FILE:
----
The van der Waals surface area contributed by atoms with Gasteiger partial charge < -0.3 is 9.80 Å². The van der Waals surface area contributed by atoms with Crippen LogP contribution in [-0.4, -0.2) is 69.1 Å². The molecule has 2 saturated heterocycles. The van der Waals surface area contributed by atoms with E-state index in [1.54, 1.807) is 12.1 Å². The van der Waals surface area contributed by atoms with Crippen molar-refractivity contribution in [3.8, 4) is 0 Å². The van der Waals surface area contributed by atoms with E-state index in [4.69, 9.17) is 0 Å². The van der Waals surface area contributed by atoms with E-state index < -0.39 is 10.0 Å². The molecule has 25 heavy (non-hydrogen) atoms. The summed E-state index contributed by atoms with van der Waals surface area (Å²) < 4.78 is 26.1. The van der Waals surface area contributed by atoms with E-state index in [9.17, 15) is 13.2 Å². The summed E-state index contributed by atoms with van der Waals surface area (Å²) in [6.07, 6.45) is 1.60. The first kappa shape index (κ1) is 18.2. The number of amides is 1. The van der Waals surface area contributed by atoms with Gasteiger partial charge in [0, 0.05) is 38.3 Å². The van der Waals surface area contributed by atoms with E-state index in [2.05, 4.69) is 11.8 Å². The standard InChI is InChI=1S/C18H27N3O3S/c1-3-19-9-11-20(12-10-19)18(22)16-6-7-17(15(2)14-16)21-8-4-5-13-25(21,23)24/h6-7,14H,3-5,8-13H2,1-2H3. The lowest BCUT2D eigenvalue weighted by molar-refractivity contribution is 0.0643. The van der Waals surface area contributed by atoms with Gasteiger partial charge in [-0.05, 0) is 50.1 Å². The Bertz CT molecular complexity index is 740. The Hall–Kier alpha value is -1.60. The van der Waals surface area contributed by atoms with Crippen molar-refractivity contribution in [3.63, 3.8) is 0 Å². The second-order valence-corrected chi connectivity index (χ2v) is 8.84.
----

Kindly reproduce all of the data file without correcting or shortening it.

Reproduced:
The van der Waals surface area contributed by atoms with Gasteiger partial charge < -0.3 is 9.80 Å². The van der Waals surface area contributed by atoms with Crippen LogP contribution in [-0.4, -0.2) is 69.1 Å². The molecule has 2 saturated heterocycles. The van der Waals surface area contributed by atoms with E-state index in [1.54, 1.807) is 12.1 Å². The van der Waals surface area contributed by atoms with Crippen molar-refractivity contribution in [3.8, 4) is 0 Å². The van der Waals surface area contributed by atoms with E-state index in [4.69, 9.17) is 0 Å². The van der Waals surface area contributed by atoms with E-state index < -0.39 is 10.0 Å². The molecule has 25 heavy (non-hydrogen) atoms. The summed E-state index contributed by atoms with van der Waals surface area (Å²) < 4.78 is 26.1. The van der Waals surface area contributed by atoms with E-state index in [9.17, 15) is 13.2 Å². The summed E-state index contributed by atoms with van der Waals surface area (Å²) in [6.07, 6.45) is 1.60. The first kappa shape index (κ1) is 18.2. The number of amides is 1. The van der Waals surface area contributed by atoms with Gasteiger partial charge in [0, 0.05) is 38.3 Å². The van der Waals surface area contributed by atoms with E-state index in [2.05, 4.69) is 11.8 Å². The standard InChI is InChI=1S/C18H27N3O3S/c1-3-19-9-11-20(12-10-19)18(22)16-6-7-17(15(2)14-16)21-8-4-5-13-25(21,23)24/h6-7,14H,3-5,8-13H2,1-2H3. The lowest BCUT2D eigenvalue weighted by molar-refractivity contribution is 0.0643. The van der Waals surface area contributed by atoms with Gasteiger partial charge in [-0.05, 0) is 50.1 Å². The Bertz CT molecular complexity index is 740. The Hall–Kier alpha value is -1.60. The van der Waals surface area contributed by atoms with Crippen molar-refractivity contribution in [3.63, 3.8) is 0 Å². The second-order valence-corrected chi connectivity index (χ2v) is 8.84.